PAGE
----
For much of the U.S., the pines and oaks have released their pollen now and it’s gone with the wind, leaving behind only cones and tendrils to scatter our yards. I can relate to these cute photographs my friend Dianna took of her puppy Molly after a romp in the yard. Last week I took the trash out on a windy day, and when I came back in I noticed in the mirror that I had a couple of oak tendrils on top of my head. I tossed them outside and about 30 minutes later I was subconsciously scratching the spot where they landed on my hair. I finally figured out that pieces of the tendrils, and maybe the last remnants of pollen still clinging, had made their way through my hair and onto my scalp. Molly, I understand!
I have a three year old son who has recently showed signs of becoming sensitized, to possibly everything. He has been diagnosed with ATOPIC ECZEMA. I have been researching all over, I understand there is some questions between dermatologists and allergists on what the cause for such a severe condition could be. Me his mother, being the genetic donor of such a horrible affliction, knows the condition first hand.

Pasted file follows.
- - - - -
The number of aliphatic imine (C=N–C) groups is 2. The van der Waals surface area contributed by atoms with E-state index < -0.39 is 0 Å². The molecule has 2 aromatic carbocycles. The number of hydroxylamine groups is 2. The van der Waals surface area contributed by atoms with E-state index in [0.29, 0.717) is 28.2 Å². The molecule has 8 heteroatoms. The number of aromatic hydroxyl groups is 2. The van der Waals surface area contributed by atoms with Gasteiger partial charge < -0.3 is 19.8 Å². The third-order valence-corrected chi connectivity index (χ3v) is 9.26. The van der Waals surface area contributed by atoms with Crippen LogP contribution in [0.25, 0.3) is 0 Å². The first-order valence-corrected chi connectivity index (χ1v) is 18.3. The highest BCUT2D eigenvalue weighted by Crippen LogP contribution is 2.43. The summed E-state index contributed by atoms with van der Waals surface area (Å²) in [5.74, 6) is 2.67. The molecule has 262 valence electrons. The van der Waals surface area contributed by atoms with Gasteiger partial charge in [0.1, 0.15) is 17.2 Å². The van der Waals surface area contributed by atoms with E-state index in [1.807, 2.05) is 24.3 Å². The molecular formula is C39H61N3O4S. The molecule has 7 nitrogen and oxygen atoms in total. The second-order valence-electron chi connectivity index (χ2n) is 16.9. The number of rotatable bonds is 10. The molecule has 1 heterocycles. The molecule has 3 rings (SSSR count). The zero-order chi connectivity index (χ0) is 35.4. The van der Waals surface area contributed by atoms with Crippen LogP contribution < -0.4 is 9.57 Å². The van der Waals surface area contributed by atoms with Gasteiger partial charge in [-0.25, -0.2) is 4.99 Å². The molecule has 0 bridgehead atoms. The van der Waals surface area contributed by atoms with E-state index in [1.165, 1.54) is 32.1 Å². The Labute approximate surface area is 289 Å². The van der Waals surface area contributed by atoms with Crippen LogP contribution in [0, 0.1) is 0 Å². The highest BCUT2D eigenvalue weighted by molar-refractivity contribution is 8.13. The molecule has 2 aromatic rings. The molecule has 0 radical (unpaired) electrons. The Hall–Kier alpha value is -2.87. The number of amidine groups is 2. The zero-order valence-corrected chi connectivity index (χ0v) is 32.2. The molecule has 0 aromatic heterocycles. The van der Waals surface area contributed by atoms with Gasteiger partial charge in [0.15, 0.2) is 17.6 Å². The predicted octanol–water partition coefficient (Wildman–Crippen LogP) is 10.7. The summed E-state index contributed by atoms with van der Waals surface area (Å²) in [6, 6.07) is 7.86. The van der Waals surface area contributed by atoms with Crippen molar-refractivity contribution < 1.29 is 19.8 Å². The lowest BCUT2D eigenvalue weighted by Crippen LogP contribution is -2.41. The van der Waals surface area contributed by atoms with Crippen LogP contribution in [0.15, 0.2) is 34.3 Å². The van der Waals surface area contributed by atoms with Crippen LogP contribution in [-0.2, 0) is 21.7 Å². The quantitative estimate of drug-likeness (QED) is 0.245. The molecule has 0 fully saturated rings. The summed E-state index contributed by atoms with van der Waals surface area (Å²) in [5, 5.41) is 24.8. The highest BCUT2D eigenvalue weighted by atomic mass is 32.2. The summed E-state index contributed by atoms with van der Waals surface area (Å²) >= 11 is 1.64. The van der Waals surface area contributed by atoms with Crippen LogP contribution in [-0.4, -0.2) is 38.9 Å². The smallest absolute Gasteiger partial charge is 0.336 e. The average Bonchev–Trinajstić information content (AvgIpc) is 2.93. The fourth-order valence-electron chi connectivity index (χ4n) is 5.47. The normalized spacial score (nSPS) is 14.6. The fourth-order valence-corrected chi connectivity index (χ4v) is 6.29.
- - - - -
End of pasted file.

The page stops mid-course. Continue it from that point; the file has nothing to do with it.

I strongly believe this condition has several parts to it. One being an immune issue, the second being allergies, and the third part extremely dry and sensitive skin. So with a sliver of knowledge, I am taking aim to improve his condition without the use of the enormous amount of drugs dermatologists have prescribed him at 3 years old. We are working closely with a wonderful allergist who has the patience and knowledge to deal with my family. My question is we now live in Albuquerque, NM. He has been through two RAST tests (blood tests to check for IgE levels), and a patch test which had no results for us to read. He, according to the RAST test has low and moderate levels to most allergic foods (wheat, dairy, corn, soy, eggs, and peanuts), he also shows a low moderate to dogs and elm.